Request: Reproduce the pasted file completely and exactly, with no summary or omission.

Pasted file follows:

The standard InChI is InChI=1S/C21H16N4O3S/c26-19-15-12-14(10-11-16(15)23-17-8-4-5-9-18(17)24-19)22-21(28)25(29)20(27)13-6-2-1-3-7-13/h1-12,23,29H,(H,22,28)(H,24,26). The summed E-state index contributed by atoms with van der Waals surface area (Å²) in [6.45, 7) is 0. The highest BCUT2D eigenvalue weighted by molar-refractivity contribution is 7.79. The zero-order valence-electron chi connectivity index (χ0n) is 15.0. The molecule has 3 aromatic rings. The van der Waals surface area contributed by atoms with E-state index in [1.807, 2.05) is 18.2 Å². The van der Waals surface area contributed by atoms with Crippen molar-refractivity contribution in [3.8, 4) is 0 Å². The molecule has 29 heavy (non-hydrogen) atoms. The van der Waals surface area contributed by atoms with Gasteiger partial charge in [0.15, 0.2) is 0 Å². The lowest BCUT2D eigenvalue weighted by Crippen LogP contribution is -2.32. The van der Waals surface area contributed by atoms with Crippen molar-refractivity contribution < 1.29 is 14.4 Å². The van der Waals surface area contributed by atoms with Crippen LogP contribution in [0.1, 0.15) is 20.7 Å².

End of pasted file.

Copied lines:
The standard InChI is InChI=1S/C21H16N4O3S/c26-19-15-12-14(10-11-16(15)23-17-8-4-5-9-18(17)24-19)22-21(28)25(29)20(27)13-6-2-1-3-7-13/h1-12,23,29H,(H,22,28)(H,24,26). The summed E-state index contributed by atoms with van der Waals surface area (Å²) in [6.45, 7) is 0. The highest BCUT2D eigenvalue weighted by molar-refractivity contribution is 7.79. The zero-order valence-electron chi connectivity index (χ0n) is 15.0. The molecule has 3 aromatic rings. The van der Waals surface area contributed by atoms with E-state index in [1.807, 2.05) is 18.2 Å². The van der Waals surface area contributed by atoms with Crippen molar-refractivity contribution in [3.8, 4) is 0 Å². The molecule has 29 heavy (non-hydrogen) atoms. The van der Waals surface area contributed by atoms with Gasteiger partial charge in [0.15, 0.2) is 0 Å². The lowest BCUT2D eigenvalue weighted by Crippen LogP contribution is -2.32. The van der Waals surface area contributed by atoms with Crippen molar-refractivity contribution < 1.29 is 14.4 Å². The van der Waals surface area contributed by atoms with Crippen LogP contribution in [0.1, 0.15) is 20.7 Å².